The Printed Blog is Done: Is Anyone Surprised?

July 8, 2009

paperblogThe Printed Blog, a company founded to take blogs, print them and deliver them in newspaper format, has shut down due to lack of capital.  This New York Times story explains that Joshua Karp, the company’s founder, simply could not raise enough capital to keep the business afloat.  The company only lasted a little over 6 months.

Here is a quote from Mr. Karp that gives you a notion of where his idea came from.

“I thought maybe this would translate into a new, venture-funded model for newspapers, but no one believes print news will survive. If I had a penny left, I would bet newspapers will survive in printed form.”

In my opinion, this is a very basic misunderstanding of why blogs are so popular, and why print media is dying.  This “printed blog” idea seems to assume that the content of blogs is better than the content of newspapers, and that the format of newspapers is better than the format of blogs.  When, in fact, I think we all know that it is exactly the opposite from that.

In most situations, the content of newspaper articles is better than the content of most blogs.  But it is the blog format that makes it so appealing.  It is immediate, breaking news and information that would take a whole day to be printed and distributed in newspaper form.

So Mr. Karp, it is not that we love blogs so much but wish they were printed and handed out the next day, its that we love getting our information quickly and easily on our computer or cell phone.  It surprises me that the basic principal of printing a blog post was ever approved and thought to be a good business venture.

If you are looking to save the printing industry, look elsewhere.  If you are looking to start a company that takes the current printing industry and moves it forward, I don’t think you are going to find the answers in “print” form.  We don’t have time to wait for printed material anymore.


If You Force Me to Change, I’ll Fight You

May 28, 2009

newspapersWe have seen it time and again in business and in society as a whole.  If you force someone to change their behavior for whatever reason, they will fight back.  They will resist what does not come naturally, and they will hate you for pushing this change on them.  Lots of them will simply look for a new alternative that will allow them to keep up the status quo.

Governments can force corporations to change
the way they act by enforcing new laws and taxes and business activities.  And those businesses that can afford to do so, will fight back.

Companies can force consumers to change by reinventing a product or service that we have come to know.  Many times customers will fight the change, because it is new, and look for any way to get the products that they are already used to.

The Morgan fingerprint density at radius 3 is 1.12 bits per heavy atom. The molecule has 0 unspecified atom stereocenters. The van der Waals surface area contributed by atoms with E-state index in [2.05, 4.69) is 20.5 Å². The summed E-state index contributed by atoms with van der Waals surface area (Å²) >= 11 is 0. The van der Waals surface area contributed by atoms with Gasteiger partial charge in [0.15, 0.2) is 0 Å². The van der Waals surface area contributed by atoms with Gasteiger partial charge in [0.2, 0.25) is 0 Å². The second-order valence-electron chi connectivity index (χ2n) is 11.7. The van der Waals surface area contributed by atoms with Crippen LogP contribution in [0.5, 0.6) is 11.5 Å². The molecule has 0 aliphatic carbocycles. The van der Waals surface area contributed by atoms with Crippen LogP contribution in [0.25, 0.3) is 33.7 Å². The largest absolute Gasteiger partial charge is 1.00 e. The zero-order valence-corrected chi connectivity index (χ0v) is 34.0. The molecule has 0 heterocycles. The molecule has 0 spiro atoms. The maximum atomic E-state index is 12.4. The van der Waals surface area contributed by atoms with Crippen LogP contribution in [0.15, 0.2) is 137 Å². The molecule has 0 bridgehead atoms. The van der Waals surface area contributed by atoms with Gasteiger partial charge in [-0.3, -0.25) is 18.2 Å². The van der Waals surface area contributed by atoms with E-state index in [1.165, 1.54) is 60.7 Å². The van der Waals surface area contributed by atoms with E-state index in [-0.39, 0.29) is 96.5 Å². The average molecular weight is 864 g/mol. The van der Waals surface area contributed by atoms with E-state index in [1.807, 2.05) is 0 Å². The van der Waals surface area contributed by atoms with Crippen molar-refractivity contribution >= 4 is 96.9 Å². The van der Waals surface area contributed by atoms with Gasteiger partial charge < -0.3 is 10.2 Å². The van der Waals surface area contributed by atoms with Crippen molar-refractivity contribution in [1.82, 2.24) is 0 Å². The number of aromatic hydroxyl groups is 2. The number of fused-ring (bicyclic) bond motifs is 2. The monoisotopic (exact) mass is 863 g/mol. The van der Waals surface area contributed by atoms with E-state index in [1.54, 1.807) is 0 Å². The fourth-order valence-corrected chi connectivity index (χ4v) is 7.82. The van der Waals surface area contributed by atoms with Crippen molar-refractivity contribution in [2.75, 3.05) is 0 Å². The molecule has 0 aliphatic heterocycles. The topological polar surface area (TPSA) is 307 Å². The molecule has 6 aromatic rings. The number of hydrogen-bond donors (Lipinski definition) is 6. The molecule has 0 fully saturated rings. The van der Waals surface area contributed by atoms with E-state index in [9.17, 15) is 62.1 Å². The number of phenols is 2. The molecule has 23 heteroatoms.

Companies can force their competitors to change
by shifting the way their industry behaves or creating a new model for success.  And those business that find themselves behind struggle to turn things around.  They fight the innovators, claiming that they are cheating or that they’re wrong.  They fight with politicians to get some protection.  And they fight with their own customers to avoid losing them (see if that makes sense).

Enter the printing industry in all their luster.  Enter newspapers and magazines and major publishers.  Enter paid content providers.

We are in the midst of a content revolution.  Advertising markets are down everywhere you look.  Major media companies that have relied on newspaper and magazine circulation to thrive are losing money in a hurry.  People don’t want to pay for their information, and advertisers don’t want to pay not to be seen anymore.

Too many online content providers are succeeding in a free model system.  The issue is that the publications that have been around and successful for so long as pay services don’t know how to react.  So most of them fight the change.  They ask the government for help.  They ask consumers to make difficult choices.  And they spend all day firing back at those free content providers that have made it work.

Publishers are being forced to change, and because of that, they are fighting that change.  It’s time to rethink distribution, rethink salaried reporters, rethink free vs. paid models, and rethink consumer behavior.

I can get free information on technology and small businesses via TechCrunch, on business and investing via Bloomberg, on the law via Above the Law.  They have made free information work by making money on other ventures or in other ways.  They are valuable to me, more valuable to advertisers, and they are winning.

Change has come.

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